Make time to meet your tax obligations
Wednesday, June 13, 2007/
The tax commissioner is not trying to put people out of business. Just make sure you don’t give him the justifiable reasons to do that. By TERRY HAYES of Thomson Legal & Regulatory
By Terry Hayes
The tax office plans to step up its campaign to force small businesses to pay their tax bills with new aggressive strategies, and a recent case before the Administrative Appeals Tribunal (AAT) is a salutary reminder for SMEs not to forget their tax obligations.
And, more importantly, not to get so busy with their businesses that they let a tax deadline slip. The tax office is understanding, but penalties are invariably applied when a tax deadline is missed.
In this case, the tax commissioner originally imposed tax shortfall penalties of 75% on husband and wife taxpayers in relation to their failure to lodge their tax returns for the 2004 income year (which also included a capital gain on the disposal of a property in Queensland), after being requested to do so. As a result, the husband apologised to the tax office for his “tardiness” and explained that:
“Save that I work a normal 10 hour job, have set up three businesses in the last two years and have been travelling overseas trying to set up another business as well as coaching girls basketball at the state championship level in Victoria. Unfortunately, I have little time for sleep, let alone anything else. Once again, I apologise for not getting back to you, and I have this day deposited $50,000 into the ATO bank account as a sign of good faith that I am not trying to avoid my taxation liabilities”.
His wife explained that “I do not have an excuse for such lateness, although I would like to say that I look after three businesses as well as the home and it leaves me little time for much else in life. While this is no excuse I hope that you understand that I have been very busy and not managing my affairs as well as I should”.
The tax commissioner is not unsympathetic, and subsequently exercised his discretion under the tax law to reduce the penalties to 25% following the taxpayers’ above apologies. This reduction resulted in the husband’s tax shortfall penalty being reduced from $60,054.10 to $13,276.43 and his wife’s tax shortfall penalty being reduced from $54,480.65 to $12,359.64. That is a substantial reduction in penalties.
Running several businesses at once is a big call, and it pays to be organised. And being organised includes ensuring that tax affairs are in order. The husband and wife’s explanation and subsequent action in making a substantial deposit towards their tax liabilities was commendable, and clearly accepted by the tax office, but a tax penalty (although reduced) was still applied – the law is, after all, still the law.
However, matters did not end here. The husband and wife took their cases to the AAT and argued for a further reduction in the penalty on the basis that their failure to lodge was due to the fact they were busily occupied with business affairs and were overseas attending to business at the time lodgement was due and that, in any event, they had notified the commissioner they would attend to this on their return (by way of penning a notation on a letter to the commissioner).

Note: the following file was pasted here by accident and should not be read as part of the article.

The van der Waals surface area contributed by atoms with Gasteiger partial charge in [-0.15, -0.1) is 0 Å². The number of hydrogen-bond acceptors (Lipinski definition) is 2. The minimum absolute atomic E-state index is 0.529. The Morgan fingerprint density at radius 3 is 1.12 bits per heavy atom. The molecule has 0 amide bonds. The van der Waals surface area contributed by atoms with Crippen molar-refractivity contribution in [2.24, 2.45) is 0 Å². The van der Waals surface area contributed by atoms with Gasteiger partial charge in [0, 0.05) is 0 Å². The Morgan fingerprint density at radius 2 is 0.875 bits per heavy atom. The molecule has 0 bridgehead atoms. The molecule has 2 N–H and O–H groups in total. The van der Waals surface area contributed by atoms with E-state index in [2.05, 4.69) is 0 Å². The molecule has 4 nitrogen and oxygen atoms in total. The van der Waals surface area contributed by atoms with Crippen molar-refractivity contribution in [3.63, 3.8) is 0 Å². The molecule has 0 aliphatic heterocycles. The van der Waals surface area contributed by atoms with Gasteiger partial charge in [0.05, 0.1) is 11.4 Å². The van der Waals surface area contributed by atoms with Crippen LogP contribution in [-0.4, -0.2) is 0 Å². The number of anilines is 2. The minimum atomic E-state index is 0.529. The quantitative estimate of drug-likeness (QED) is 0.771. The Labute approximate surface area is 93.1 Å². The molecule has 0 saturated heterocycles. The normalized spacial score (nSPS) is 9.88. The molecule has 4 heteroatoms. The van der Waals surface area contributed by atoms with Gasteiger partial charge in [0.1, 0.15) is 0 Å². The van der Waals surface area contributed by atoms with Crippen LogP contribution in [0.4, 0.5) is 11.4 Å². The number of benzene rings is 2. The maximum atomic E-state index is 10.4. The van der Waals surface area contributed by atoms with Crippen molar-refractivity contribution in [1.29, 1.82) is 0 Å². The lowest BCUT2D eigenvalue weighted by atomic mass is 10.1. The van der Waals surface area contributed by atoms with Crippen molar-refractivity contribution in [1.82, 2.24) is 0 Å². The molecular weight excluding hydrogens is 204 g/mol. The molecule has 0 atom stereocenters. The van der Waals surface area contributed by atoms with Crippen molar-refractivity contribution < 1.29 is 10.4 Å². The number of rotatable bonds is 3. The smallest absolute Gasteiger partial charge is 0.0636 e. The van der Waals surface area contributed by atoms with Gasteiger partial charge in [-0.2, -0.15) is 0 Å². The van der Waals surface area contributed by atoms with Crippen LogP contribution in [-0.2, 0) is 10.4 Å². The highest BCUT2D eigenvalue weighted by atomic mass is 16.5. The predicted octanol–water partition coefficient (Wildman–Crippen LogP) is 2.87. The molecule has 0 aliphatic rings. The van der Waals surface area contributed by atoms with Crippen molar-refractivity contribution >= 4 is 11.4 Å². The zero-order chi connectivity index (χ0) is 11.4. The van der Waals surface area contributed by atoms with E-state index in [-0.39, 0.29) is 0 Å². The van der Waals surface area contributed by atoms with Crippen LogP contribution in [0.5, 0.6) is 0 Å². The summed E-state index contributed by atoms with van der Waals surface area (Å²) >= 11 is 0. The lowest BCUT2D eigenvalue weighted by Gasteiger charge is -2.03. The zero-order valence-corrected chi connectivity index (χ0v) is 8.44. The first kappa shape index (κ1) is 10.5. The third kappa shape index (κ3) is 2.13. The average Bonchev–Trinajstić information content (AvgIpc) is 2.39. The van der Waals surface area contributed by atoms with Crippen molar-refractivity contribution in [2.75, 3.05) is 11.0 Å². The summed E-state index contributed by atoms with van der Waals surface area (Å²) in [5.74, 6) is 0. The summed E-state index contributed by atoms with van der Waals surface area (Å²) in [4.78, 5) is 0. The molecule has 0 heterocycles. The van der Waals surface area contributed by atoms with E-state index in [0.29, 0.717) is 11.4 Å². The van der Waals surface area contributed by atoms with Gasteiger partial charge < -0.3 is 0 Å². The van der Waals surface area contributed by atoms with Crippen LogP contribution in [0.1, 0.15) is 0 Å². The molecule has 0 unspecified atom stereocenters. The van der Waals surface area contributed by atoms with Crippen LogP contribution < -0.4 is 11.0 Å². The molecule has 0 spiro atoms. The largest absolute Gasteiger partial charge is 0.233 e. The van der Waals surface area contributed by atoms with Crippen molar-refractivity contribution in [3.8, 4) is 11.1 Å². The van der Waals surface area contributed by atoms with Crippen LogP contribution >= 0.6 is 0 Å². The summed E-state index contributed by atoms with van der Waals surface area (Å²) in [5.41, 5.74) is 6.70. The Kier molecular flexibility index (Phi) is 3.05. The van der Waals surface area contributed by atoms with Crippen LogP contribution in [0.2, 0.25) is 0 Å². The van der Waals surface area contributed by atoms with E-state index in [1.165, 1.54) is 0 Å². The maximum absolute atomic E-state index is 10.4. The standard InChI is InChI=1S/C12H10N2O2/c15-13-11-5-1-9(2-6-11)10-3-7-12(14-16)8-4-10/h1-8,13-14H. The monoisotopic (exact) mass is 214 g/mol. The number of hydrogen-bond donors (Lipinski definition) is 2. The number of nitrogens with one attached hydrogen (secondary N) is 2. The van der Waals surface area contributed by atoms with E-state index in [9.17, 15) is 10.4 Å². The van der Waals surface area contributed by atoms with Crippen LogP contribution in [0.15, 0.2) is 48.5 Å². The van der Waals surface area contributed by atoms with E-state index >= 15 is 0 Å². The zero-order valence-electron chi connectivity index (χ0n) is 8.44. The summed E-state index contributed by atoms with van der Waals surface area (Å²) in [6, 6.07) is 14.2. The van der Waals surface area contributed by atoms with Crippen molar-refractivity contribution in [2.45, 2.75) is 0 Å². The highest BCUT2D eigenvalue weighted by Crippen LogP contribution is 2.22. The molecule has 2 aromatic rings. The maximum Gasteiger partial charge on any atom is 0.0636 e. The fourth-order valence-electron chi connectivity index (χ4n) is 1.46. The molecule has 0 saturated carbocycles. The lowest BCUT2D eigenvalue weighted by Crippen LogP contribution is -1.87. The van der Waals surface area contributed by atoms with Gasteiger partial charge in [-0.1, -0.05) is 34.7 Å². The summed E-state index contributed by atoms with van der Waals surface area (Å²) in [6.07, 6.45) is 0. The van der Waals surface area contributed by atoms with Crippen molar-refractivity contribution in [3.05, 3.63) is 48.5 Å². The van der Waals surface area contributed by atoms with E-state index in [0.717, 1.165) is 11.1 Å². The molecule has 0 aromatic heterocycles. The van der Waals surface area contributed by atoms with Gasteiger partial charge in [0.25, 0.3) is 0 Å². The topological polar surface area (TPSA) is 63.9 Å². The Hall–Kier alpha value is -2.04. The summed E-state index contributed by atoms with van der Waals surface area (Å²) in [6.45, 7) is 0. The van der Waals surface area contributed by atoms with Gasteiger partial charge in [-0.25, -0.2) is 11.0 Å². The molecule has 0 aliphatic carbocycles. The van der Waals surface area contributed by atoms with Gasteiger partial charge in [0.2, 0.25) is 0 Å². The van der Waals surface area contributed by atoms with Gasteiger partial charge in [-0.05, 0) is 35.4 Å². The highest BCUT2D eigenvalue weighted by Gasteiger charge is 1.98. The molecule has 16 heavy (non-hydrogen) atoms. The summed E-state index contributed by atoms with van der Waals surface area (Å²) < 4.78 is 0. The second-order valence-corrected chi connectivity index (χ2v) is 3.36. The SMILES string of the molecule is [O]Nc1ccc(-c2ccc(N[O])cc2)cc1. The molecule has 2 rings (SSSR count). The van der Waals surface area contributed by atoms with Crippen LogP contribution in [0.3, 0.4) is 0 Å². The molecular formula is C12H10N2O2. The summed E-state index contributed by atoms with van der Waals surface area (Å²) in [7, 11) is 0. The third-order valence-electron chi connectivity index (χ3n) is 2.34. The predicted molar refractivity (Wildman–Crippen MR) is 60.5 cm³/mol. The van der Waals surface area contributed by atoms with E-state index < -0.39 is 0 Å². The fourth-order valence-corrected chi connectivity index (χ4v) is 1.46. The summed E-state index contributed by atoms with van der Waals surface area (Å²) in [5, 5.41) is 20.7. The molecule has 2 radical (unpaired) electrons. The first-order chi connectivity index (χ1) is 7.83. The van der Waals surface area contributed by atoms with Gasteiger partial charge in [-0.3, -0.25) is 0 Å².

However, the AAT ruled that this did not amount to what is known as “special circumstances” under the tax law that warranted a further reduction in the penalty.
In this regard, the AAT stated that it “is not for a taxpayer to disregard a deadline imposed by legislation… on the basis that immediate compliance is inconvenient, and that the necessary formalities will be addressed at a later time more suitable to the taxpayer”.
The tribunal also found that the cursory notation advising the commissioner that the matter would be dealt with on their return, did not amount to a bona fide attempt by the husband and wife to comply with their statutory tax obligations or mitigate any inability to comply.
The husband and wife’s circumstances in this case may well strike a chord with many SME operators: it’s hard enough just to successfully run the business itself without having to worry about other things. But a business operator clearly has to be concerned with other matters – and tax is definitely one of those other matters.
The moral of the story is don’t miss tax deadlines; if this looks likely or possible, make sure you tell the tax office beforehand. It is a large organisation, but can be understanding if given the chance. The tax commissioner not infrequently says he doesn’t try to put people out of business because of their outstanding tax debts, so just make sure you don’t give him the chance (or justifiable reasons) to do that.
Terry Hayes is the senior tax writer at Thomson Legal & Regulatory , a leading Australian provider of tax, accounting and legal information solutions.
For more Terry Hayes features, click here .
Join our debate on tax here. Are small businesses tax cheats or desperate? Should Australia be geared more towards helping small business make profits or collect and pay tax?
Owning your screw-ups: One thing all businesses can learn from Bryce Courtenay Ian Whitworth Scene Change co-founder
Why brick-and-mortar will drive e-commerce by turning stores into distribution centres Brenton Gill Radaro managing director
Play, refine and grow: How I started a successful shoe business with just $100 Sarah Nally Sienna Baby founder
How we created an engaging online course with a 91% completion rate Emma Green Your CEO Mentor co-founder
Flexible working is all the rage, so here are six tips to help you get started Alison Michalk Quiip founder
Four tips for playing the long game in business, from Victoria's Small Business Woman of the Year Fiona White Own Body founder